- Make art! Chalk art on sidewalks, drawings or paintings in windows or even Christmas lights are great ways to brighten up the view for neighbours driving or walking by. It’s a great way for kids to get involved, too.
- Support local businesses like farmers markets, restaurants and stores that are adapting their practices to help avoid spreading COVID-19. These businesses employ community members and by supporting the business, you’re also supporting the employees and their families. But remember to be patient – new, safer practices may be more time consuming.
- Write thank-you notes to shelter workers, hospital staff, grocery store staff or others who are working hard to look after people. Share your note online, send it to the newspaper or just send it via email – all are great ways to recognize how grateful we are for their hard work. If you come in contact with one of these workers, please exercise patience and be kind. Their jobs are likely already overwhelming, they don’t need additional stress.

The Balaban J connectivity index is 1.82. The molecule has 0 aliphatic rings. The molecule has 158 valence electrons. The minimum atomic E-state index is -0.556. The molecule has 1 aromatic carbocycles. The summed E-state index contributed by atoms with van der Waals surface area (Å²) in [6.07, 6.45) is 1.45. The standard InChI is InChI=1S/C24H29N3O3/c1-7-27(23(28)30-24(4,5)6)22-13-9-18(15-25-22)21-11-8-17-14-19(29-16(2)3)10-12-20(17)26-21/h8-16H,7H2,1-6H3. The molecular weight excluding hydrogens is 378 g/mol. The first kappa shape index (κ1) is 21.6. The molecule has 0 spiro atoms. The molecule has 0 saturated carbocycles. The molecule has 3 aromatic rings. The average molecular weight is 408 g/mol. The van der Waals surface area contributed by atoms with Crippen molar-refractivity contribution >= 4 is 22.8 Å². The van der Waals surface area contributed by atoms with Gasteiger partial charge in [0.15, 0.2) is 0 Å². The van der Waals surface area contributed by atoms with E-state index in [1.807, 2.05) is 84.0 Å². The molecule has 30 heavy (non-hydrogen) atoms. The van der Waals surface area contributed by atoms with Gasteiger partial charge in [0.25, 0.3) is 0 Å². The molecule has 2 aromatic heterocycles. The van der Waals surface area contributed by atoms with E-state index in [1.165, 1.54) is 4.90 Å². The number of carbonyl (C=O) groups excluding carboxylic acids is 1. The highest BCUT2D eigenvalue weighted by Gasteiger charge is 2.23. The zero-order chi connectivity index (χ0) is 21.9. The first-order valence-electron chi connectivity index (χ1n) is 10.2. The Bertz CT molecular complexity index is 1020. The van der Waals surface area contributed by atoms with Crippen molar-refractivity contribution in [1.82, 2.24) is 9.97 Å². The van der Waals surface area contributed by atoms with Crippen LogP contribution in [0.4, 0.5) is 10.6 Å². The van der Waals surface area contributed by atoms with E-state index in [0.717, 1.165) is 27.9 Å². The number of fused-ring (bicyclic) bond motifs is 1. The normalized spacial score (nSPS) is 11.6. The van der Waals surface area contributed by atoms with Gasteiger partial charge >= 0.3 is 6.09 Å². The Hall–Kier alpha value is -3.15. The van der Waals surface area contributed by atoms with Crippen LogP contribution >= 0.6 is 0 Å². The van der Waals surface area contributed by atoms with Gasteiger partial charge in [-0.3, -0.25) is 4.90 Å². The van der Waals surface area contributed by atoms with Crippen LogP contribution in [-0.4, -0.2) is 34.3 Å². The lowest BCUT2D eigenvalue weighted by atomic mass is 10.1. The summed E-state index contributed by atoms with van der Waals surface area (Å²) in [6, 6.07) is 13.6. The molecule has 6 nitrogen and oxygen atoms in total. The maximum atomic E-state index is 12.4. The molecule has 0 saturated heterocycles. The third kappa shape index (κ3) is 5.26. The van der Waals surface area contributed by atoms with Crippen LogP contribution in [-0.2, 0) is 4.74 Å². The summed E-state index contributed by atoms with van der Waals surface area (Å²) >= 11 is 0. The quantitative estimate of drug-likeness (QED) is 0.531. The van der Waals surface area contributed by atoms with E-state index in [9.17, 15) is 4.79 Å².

- Starting a garden? Plant a little extra, so that when harvest time rolls around, you have extra for the food bank or other community organizations. Gardening is also a great way to improve your mental health.
- Check in with local charities. Make a donation, volunteer virtually or see if there’s something else you can do to help. Some may just need help spreading the word about their needs.
- Lastly, use your voice. Speak up to elected officials. Remind people to be kind if they’re judging others. Share your gratitude for what you have and what you see.
We all need care and love to live, and we all deserve to benefit from it. The value of your compassion may not be measured in dollars, but that doesn’t mean it’s not valuable.
Sarah White is a mama, communicator and coffee lover, who is passionate about community and social change.